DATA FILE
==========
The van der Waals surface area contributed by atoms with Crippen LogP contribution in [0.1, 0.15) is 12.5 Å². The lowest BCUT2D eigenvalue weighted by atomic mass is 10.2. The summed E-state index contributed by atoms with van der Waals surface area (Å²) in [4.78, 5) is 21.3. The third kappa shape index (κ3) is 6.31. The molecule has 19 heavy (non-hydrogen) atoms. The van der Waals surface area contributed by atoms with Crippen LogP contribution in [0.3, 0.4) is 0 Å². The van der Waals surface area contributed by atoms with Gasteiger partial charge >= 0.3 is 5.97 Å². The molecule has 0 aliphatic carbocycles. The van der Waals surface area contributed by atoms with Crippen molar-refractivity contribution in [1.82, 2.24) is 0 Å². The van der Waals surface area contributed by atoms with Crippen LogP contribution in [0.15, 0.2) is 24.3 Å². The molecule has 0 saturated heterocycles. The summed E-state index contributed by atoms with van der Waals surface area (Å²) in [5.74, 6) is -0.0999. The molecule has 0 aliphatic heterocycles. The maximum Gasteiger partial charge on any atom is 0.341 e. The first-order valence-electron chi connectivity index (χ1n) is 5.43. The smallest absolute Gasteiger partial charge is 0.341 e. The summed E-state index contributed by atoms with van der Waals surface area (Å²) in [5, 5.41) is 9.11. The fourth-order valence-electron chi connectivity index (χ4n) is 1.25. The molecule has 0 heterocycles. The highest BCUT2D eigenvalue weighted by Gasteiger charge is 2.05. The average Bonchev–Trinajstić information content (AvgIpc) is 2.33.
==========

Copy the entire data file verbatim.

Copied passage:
The van der Waals surface area contributed by atoms with Crippen LogP contribution in [0.1, 0.15) is 12.5 Å². The lowest BCUT2D eigenvalue weighted by atomic mass is 10.2. The summed E-state index contributed by atoms with van der Waals surface area (Å²) in [4.78, 5) is 21.3. The third kappa shape index (κ3) is 6.31. The molecule has 19 heavy (non-hydrogen) atoms. The van der Waals surface area contributed by atoms with Crippen LogP contribution in [0.3, 0.4) is 0 Å². The van der Waals surface area contributed by atoms with Gasteiger partial charge >= 0.3 is 5.97 Å². The molecule has 0 aliphatic carbocycles. The van der Waals surface area contributed by atoms with Crippen molar-refractivity contribution in [1.82, 2.24) is 0 Å². The van der Waals surface area contributed by atoms with Crippen LogP contribution in [0.15, 0.2) is 24.3 Å². The molecule has 0 saturated heterocycles. The summed E-state index contributed by atoms with van der Waals surface area (Å²) in [5.74, 6) is -0.0999. The molecule has 0 aliphatic heterocycles. The maximum Gasteiger partial charge on any atom is 0.341 e. The first-order valence-electron chi connectivity index (χ1n) is 5.43. The smallest absolute Gasteiger partial charge is 0.341 e. The summed E-state index contributed by atoms with van der Waals surface area (Å²) in [5, 5.41) is 9.11. The fourth-order valence-electron chi connectivity index (χ4n) is 1.25. The molecule has 0 heterocycles. The highest BCUT2D eigenvalue weighted by Gasteiger charge is 2.05. The average Bonchev–Trinajstić information content (AvgIpc) is 2.33.